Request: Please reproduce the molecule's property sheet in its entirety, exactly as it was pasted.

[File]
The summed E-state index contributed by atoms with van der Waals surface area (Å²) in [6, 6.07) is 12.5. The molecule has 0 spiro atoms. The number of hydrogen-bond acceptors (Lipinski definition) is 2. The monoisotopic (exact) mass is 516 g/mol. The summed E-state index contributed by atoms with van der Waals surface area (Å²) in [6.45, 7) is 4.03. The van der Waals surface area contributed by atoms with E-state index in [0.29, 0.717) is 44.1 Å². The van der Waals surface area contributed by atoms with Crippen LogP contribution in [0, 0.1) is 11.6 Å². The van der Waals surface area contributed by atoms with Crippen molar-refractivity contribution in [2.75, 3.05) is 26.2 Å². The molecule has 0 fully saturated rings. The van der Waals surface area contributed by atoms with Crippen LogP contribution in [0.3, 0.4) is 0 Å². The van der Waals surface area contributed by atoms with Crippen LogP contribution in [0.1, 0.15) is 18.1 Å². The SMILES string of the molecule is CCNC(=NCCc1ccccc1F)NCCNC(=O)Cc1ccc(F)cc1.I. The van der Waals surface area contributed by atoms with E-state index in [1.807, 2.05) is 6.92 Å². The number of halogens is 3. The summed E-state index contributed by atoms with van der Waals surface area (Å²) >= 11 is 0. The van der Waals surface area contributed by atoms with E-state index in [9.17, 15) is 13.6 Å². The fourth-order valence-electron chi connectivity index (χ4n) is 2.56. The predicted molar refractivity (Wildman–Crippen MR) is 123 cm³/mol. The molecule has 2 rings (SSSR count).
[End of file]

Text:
The summed E-state index contributed by atoms with van der Waals surface area (Å²) in [6, 6.07) is 12.5. The molecule has 0 spiro atoms. The number of hydrogen-bond acceptors (Lipinski definition) is 2. The monoisotopic (exact) mass is 516 g/mol. The summed E-state index contributed by atoms with van der Waals surface area (Å²) in [6.45, 7) is 4.03. The van der Waals surface area contributed by atoms with E-state index in [0.29, 0.717) is 44.1 Å². The van der Waals surface area contributed by atoms with Crippen LogP contribution in [0, 0.1) is 11.6 Å². The van der Waals surface area contributed by atoms with Crippen molar-refractivity contribution in [2.75, 3.05) is 26.2 Å². The molecule has 0 fully saturated rings. The van der Waals surface area contributed by atoms with Crippen LogP contribution in [0.3, 0.4) is 0 Å². The van der Waals surface area contributed by atoms with Crippen LogP contribution in [0.1, 0.15) is 18.1 Å². The SMILES string of the molecule is CCNC(=NCCc1ccccc1F)NCCNC(=O)Cc1ccc(F)cc1.I. The van der Waals surface area contributed by atoms with E-state index in [1.807, 2.05) is 6.92 Å². The number of halogens is 3. The summed E-state index contributed by atoms with van der Waals surface area (Å²) >= 11 is 0. The van der Waals surface area contributed by atoms with E-state index in [9.17, 15) is 13.6 Å². The fourth-order valence-electron chi connectivity index (χ4n) is 2.56. The predicted molar refractivity (Wildman–Crippen MR) is 123 cm³/mol. The molecule has 2 rings (SSSR count).